A 5-seater cast-iron bench, originally installed on Sandown Pier in 1895, and subsequently located at Battery Gardens and then Ranelagh Road, was rescued from the scrap heap and restored following painstaking renovation by local resident Adrian Simons, with specialist ironwork by A & R Welding of St Helens.
The project has been personally funded by local researcher Richard Priest, who was born in Ranelagh Road and wanted to support the project in honour of his late mother, who died during the Covid lockdown in 2020. He remembers his brothers sitting on the bench following a shift as luggage boys at the railway station, as well as his grandparents on the way to work at Fairlawns on the cliff path.
Before renovation, the ironwork was breaking at an alarming rate and covered in layers of green paint. Inch by inch Adrian restored the cast-ironwork backrest to reveal exquisite details of famous Glaswegian foundry “Walter MacFarlane” together with casting number “P559”. This celebrated foundry is not known to have produced any other pier seats, but they did provide the railings for Llandudno and Ryde piers, as well as the ironwork for the lost bandstand at the end of Southend Pier.
Adrian said: “Growing up locally, the bench was very much a welcome resting place for visitors and residents alike on walks and hikes across the Bay, and it was so sad to see it fall into disrepair and condemned to be scrapped. I’m so glad we’ve been able to restore it, especially during the lockdown.”
Sandown historian, Derek Poole, added: “We are delighted with what has been achieved, and we have worked with Richard and Adrian at no cost to the public purse. We hope that we can put together an information panel, with the bench, once the next phase of the project has been completed. We will ask the community to help find a permanent home for the bench, where future generations can benefit and appreciate the time-consuming effort that has gone into the project.”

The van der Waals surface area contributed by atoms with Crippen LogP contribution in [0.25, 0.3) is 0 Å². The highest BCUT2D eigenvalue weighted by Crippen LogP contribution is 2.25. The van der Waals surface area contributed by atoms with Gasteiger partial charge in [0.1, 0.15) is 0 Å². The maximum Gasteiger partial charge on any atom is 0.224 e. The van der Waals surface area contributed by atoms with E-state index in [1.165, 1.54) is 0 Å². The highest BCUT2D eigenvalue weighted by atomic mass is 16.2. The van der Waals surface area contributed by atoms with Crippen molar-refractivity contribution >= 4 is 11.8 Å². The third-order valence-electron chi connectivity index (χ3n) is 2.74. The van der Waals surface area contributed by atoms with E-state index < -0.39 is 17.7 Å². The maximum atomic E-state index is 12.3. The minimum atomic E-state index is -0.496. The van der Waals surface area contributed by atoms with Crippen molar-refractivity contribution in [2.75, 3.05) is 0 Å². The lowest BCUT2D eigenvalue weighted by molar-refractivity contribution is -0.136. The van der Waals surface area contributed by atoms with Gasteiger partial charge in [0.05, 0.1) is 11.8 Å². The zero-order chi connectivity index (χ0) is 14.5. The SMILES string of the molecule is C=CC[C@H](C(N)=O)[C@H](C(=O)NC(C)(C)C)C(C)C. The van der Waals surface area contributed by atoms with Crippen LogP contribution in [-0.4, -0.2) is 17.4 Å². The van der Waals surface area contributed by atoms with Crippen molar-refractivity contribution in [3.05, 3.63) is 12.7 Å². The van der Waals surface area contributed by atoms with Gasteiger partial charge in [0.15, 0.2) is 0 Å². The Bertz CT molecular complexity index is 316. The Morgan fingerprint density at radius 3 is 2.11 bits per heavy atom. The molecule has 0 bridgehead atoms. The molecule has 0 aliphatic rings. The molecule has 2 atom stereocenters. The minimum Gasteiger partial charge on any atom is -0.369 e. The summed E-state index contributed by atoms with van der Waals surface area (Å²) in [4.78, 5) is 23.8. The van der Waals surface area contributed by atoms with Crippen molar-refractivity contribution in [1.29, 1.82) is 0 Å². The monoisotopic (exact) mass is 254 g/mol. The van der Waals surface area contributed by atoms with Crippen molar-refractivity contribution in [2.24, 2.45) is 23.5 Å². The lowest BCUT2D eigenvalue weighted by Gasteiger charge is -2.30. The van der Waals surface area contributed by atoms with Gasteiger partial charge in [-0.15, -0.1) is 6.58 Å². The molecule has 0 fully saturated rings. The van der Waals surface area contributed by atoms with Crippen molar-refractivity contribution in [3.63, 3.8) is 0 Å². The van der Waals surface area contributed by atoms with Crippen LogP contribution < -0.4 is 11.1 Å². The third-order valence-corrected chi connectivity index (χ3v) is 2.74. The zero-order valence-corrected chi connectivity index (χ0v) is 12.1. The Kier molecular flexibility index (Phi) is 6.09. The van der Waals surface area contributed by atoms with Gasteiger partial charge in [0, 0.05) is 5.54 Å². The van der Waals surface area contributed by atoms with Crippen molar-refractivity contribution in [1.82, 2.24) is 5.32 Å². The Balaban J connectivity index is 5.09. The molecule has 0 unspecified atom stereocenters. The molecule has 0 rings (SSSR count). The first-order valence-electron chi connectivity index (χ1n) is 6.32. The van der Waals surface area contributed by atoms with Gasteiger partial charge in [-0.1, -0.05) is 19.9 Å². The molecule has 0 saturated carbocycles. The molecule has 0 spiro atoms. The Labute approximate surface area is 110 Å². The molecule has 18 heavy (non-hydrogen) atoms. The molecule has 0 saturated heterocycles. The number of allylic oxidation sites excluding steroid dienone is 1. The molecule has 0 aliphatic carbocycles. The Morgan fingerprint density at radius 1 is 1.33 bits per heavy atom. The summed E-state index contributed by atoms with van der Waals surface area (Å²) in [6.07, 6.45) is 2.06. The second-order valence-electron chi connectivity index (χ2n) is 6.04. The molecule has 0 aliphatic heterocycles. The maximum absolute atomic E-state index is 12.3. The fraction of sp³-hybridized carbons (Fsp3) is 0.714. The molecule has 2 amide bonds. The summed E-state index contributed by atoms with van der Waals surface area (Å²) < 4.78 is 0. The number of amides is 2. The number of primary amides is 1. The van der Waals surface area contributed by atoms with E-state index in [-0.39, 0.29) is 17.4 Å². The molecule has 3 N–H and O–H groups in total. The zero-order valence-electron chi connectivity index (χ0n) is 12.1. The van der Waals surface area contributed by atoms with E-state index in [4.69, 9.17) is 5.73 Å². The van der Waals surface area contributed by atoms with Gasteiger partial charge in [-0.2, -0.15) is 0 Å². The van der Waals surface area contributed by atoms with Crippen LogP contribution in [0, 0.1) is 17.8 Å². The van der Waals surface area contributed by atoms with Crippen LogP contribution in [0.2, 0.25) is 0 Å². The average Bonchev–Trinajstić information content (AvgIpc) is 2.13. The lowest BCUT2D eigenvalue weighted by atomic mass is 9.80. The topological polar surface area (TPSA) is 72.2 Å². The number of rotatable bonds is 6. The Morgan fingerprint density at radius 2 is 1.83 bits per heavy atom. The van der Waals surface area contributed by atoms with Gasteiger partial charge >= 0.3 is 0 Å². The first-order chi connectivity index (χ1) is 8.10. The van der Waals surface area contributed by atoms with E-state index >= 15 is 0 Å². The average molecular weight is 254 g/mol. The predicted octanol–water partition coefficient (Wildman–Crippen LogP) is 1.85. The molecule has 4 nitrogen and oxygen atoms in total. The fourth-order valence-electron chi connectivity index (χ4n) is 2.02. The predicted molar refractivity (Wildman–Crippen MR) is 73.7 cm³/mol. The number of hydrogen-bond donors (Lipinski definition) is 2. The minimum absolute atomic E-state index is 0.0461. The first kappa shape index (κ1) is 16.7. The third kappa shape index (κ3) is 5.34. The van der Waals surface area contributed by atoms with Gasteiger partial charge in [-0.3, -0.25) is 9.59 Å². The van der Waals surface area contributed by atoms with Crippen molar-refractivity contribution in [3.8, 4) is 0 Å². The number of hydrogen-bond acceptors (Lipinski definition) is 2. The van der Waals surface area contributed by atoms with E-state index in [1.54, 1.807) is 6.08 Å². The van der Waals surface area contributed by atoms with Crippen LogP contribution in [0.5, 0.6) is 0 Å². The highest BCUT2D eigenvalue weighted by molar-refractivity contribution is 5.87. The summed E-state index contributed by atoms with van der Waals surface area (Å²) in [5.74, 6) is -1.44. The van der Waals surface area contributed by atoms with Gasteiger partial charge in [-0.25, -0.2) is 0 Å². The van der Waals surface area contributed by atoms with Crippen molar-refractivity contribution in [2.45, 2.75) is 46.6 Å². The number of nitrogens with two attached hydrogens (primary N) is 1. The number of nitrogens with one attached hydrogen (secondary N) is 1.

A recent post on the Our Sandown Facebook group discussed the fact that the bench was missing from its previous location which led to some speculation that it had been stolen. However, one local resident followed up the issue with Island Roads, who said they had replaced it with another bench citing safety concerns as it was in such a poor state, adding that the rust was so severe that the bench had fallen apart and was ‘regrettably beyond repair’.
Paul Coueslant, of Our Sandown, said: “This wonderful, ornate bench is a unique survival from Victorian times. It was one of several relocated from Sandown Pier to other parts of the town when alterations to the pier between the wars made them surplus to requirements.
“This one stood on Lake Hill for many decades and has come up several times on Our Sandown over the years. It’s clear that local people have always held it in great affection.
“It’s wonderful the bench is being restored because it’s the only one left. Others were moved to the cliff path near Battery Gardens, Sandown seafront and Sandham Grounds but sadly none of these have survived.
“I very much hope the bench will now enjoy a position of pride and prominence in the town, either close to the pier where it came from or outside the Library, where everyone can see and appreciate it as part of Sandown’s history.”
The project, delayed because of Covid and health reasons, is awaiting input from a specialist carpenter, and further research into the information panel, as well as local input to its future resting place. The project is also being considered for the TV series Salvage Hunters.